The News Story – Minnesota lawmakers unveil bipartisan bill to expand preschool programs
“A bipartisan group of state lawmakers on Tuesday unveiled a plan to expand access to early learning programs for Minnesota’s neediest children,” according to the Twin Cities Pioneer Press, though the plan may not have enough steam to move ahead.
“A Better Chance”—or ABC Act—would make preschool scholarships, for birth through age five, available to more of the state’s at-risk children. The legislation would also fund the Parent Aware Rating System, which is used to help decide if early-learning programs should be eligible for state scholarships, and expand “home-visiting programs providing support for low-income families and the health and development needs of their children.”
All laudable goals, to be sure, but research indicates that there is much, much more to early childhood education than the number of state-funded programs available.
The New Research – Better than preschool
For at least a generation, policy elites have considered “early education”—a euphemism for more institutional daycare and nursery schools—the Rosetta stone that unlocks the mysteries of the healthy development of young children. Yet a study by researchers at Mississippi State University, finding “robust and quite clear” links between parental church attendance and several measures of child development, suggests that the well being of children depends more on parents than on parental substitutes.
Crunching data on more than 21,000 children enrolled in kindergarten and first grade from the spring 2000 wave of Early Childhood Longitudinal Study-Kindergarten Class, the sociologists discovered that among several aspects of parental religiosity, church attendance exerts a consistent and positive effect on five measures of child development. A father’s and a mother’s church attendance, they found, each strongly correlated with a child’s “approach to learning” as evaluated by parents and by teachers (p<.001 for all four coefficients). In other words, the more that a child’s mother or father participates in public worship on a weekly basis, the higher the rating of a child’s eagerness to learn, variety of interests, creativity, persistence, and responsibility.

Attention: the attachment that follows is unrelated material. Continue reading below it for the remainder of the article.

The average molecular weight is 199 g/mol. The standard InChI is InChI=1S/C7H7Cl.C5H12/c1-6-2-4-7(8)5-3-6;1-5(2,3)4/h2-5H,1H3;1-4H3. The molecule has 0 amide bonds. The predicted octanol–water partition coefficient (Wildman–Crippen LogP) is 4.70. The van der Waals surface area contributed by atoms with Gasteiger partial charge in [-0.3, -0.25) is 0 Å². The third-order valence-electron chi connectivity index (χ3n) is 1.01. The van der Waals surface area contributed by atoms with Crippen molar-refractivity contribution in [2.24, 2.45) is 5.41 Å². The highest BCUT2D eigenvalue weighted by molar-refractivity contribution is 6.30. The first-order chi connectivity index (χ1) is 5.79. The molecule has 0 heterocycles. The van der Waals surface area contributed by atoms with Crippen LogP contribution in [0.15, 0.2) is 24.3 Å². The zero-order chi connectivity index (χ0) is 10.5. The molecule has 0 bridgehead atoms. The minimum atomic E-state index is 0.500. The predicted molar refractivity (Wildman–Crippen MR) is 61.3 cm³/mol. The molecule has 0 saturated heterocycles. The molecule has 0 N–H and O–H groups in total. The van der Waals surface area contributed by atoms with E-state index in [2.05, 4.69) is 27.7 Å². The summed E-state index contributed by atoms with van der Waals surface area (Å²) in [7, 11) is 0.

Each of these two church attendance variables was also strongly linked to evaluations of child self-control by parents and teachers (p<.001 for three coefficients, p<.05 for one), to the evaluation of a child’s social interaction by parents (p<.01 for both), and the evaluation of a child’s interpersonal skills by teachers (p<.001 for mother’s attendance, p<.05 for father’s). In addition, the two independent variables yielded numerous, although not all, statistically significant correlations with scales measuring child sadness/loneliness and impulsiveness/overactiveness.
A third variable, “both parents attend [church] frequently,” was statistically associated with all five measures of child development as rated by parents and teachers (p<.05 for nine coefficients; p<.10 for one).
Explaining their findings, the researchers emphasize the “multiplicative effect” of parental church attendance on the well being of children: “It is not simply generic homogamy (couple similarity regardless of religiosity), but rather the amount of religion (e.g., stocks of ‘religious capital’) that a couple can jointly import into the family that bolsters child outcomes, especially for child performance outside the home.” Given how much policymakers are looking for ways to boost the “school readiness” of children, these findings point to an overlooked and often ignored means to that end.
(Source: Bryce J. Christensen and Robert W. Patterson, “New Research,” The Family in America 24.2 [Spring 2010]. Study: John P. Bartkowski et al., “Religion and Child Development: Evidence from the Early Childhood Longitudinal Study,” 37.1 Social Science Research : 18–36.)